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Beyond the Things that are Written? St Paul's Use of Scripture*

  • Morna D. Hooker

It seemed appropriate that a lecture given to honour a scholar whose concerns have been centred on the Old Testament, by someone whose field is the New Testament, should link together these two topics. I have therefore chosen to consider one aspect of the problem of the way in which the Old Testament is interpreted by New Testament authors: more specifically, the authority ascribed by one of them – St Paul – to the Old Testament in relation to the revelation of God in Christ.

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[1] 1 Cor. 9. 9.

[2] 1 Cor. 4. 6.

[3] Hooker, M. D., ‘“Beyond the Things which are Written”: an Examination of I Cor. iv. 6’, New Testament Studies 10 (1963), 127–32.

[4] It has been argued that Paul is here adapting an earlier Jewish-Christian midrash on Ex. 34, which extolled the figure of Moses and the Mosaic Law. See Schulz, S., ‘Die Decke des Moses’, Z.N.T.W. 49 (1958), 130,Georgi, D., Die Gegner des Paulus im 2 Korintherbrief (Neukirchen 1964), pp. 274–82. But Paul's own Jewish background, together with his opposition to those who still gave a central role to the Law, is sufficient to explain his argument here.

[5] A similar interpretation is given in Philo, , De Vita Mosis, II, 70. Both Paul and Philo in fact go beyond what is said in Exodus, which is that the people were afraid to come near Moses.

[6] For the link between boldness and the absence of a veil, see van Unnik, W. C., ‘“With Unveiled Face”, an exegesis of 2 Corinthians III 12–18’, Novum Testamentum 6 (1963), 153–69.Brevard, S. Childs, Exodus (London: S.C.M. Old Testament Library, 1974), p. 623, suggests that meekness might have been associated with Moses via Num. 12. 3, which is also an account of a theophany.

[7] E.g. Héring, J., The Second Epistle of Saint Paul to the Corinthians (London: E.T., 1967),in loc; Hanson, R. P. C., II Corinthians, London 1954,in loc; Hanson, A. T., Jesus Christ in the Old Testament (London, 1965), pp. 28 f.

[8] These inconsistencies do not in themselves provide evidence for the view that Paul has taken over an earlier midrash and failed to adapt it sufficiently for his purpose. Indeed, if he were doing this, one might perhaps expect him to produce a more consistent interpretation than he would if he were composing the midrash himself and incorporating traditional Jewish interpretations of the Sinai story.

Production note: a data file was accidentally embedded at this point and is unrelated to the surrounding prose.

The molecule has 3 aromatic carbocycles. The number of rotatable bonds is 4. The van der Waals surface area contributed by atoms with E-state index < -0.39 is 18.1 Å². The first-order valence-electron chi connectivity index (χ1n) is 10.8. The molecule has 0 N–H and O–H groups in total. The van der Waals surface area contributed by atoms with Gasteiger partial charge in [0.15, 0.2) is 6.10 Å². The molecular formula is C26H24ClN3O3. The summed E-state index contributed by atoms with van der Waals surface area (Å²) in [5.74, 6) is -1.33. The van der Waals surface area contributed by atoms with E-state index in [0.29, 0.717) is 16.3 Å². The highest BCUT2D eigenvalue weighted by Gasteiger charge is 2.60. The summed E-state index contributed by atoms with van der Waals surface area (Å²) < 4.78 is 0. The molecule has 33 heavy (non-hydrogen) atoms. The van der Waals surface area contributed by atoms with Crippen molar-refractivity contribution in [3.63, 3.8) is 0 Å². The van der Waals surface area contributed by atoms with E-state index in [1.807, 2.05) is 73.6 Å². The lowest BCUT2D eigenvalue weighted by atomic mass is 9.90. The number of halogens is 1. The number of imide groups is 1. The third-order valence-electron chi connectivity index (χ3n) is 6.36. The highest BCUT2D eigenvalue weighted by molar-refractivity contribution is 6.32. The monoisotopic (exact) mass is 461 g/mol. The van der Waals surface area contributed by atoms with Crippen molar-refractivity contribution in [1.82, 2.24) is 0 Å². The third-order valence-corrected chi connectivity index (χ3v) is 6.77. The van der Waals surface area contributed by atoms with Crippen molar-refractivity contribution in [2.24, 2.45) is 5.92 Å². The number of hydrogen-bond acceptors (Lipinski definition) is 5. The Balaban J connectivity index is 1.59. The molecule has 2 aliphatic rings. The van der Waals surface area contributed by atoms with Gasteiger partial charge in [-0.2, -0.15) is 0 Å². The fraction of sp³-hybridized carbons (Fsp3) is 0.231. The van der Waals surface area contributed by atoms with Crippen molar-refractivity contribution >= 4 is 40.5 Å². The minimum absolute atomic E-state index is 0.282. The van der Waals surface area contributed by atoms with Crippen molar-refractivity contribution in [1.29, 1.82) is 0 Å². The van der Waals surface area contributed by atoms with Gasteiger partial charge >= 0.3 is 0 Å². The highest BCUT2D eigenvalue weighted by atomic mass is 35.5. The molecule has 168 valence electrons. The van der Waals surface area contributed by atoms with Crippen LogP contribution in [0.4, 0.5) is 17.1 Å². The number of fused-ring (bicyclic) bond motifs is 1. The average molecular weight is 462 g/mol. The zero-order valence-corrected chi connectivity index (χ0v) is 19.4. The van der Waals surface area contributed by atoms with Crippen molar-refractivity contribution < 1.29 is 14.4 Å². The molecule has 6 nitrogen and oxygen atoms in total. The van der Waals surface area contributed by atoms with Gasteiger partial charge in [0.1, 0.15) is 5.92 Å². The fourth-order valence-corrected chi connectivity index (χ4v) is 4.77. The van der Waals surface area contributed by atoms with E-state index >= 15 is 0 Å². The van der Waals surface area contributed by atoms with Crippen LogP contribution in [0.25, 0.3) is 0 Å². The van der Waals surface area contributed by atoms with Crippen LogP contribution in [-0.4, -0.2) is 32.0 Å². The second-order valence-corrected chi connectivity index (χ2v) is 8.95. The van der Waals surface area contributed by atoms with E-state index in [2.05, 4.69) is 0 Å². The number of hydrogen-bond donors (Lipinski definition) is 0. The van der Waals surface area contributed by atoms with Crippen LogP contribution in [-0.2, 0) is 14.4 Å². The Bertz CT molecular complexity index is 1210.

[9] Cf., Childs, op. cit., pp. 618 f.

[10] Taigum of Onkelos, Deut. 34.7.

[11] Childs, , op. cit. pp. 621 f., suggests that Paul does not argue the point because his exegesis reflects a well-known Jewish tradition. However, there is no evidence for this.

[12] Many commentators understand καтοβтριζεσατ here to mean ‘behold’, but the parallel with Moses suggests that it is used with its alternative meaning ‘reflect’. The difference in meaning is not great. It is only as they gaze at Christ that Christians are able to reflect his glory. If they are said to be changed from glory to glory through looking at the glory of Christ, then they are clearly understood to be reflecting that glory.

[13] See Hooker, M. D., ‘The Johannine Prologue and the Messianic Secret’, New Testament Studies 21 (1974), 4058.

[14] John, 5. 39.

[15] E.g. Bab, T.. Shabbath 88b.

[16] Cf., Rom. 8. 3 f.; 10. 5 ff.

[17] A full discussion can be found in Davies, W. D., Torah in the Messianic (Philadelphia, 1952).

[18] Rom. 3. 31.

[19] 1 Qp Hab. vii. 1–5.

[20] Dan. 2. 30.

[21] Dan. 4. 9.

[22] Cf., M. D. Hooker, The Son of Man in Mark (London, 1967), pp. 43–7.

[23] 1 Cor. 2. 7; Col. 1. 26.

[24] 2 Cor. 1.20.

[25] Op. cit., p. 624.

[26] ‘The Bible and the Believer’, Peake Memorial Lecture 1978, Epworth Review 6 (1979), 88.

* The Henton Davies Lecture delivered at Regent's Park College, Oxford, on Wednesday, 14 March 1979.

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New Testament Studies
  • ISSN: 0028-6885
  • EISSN: 1469-8145
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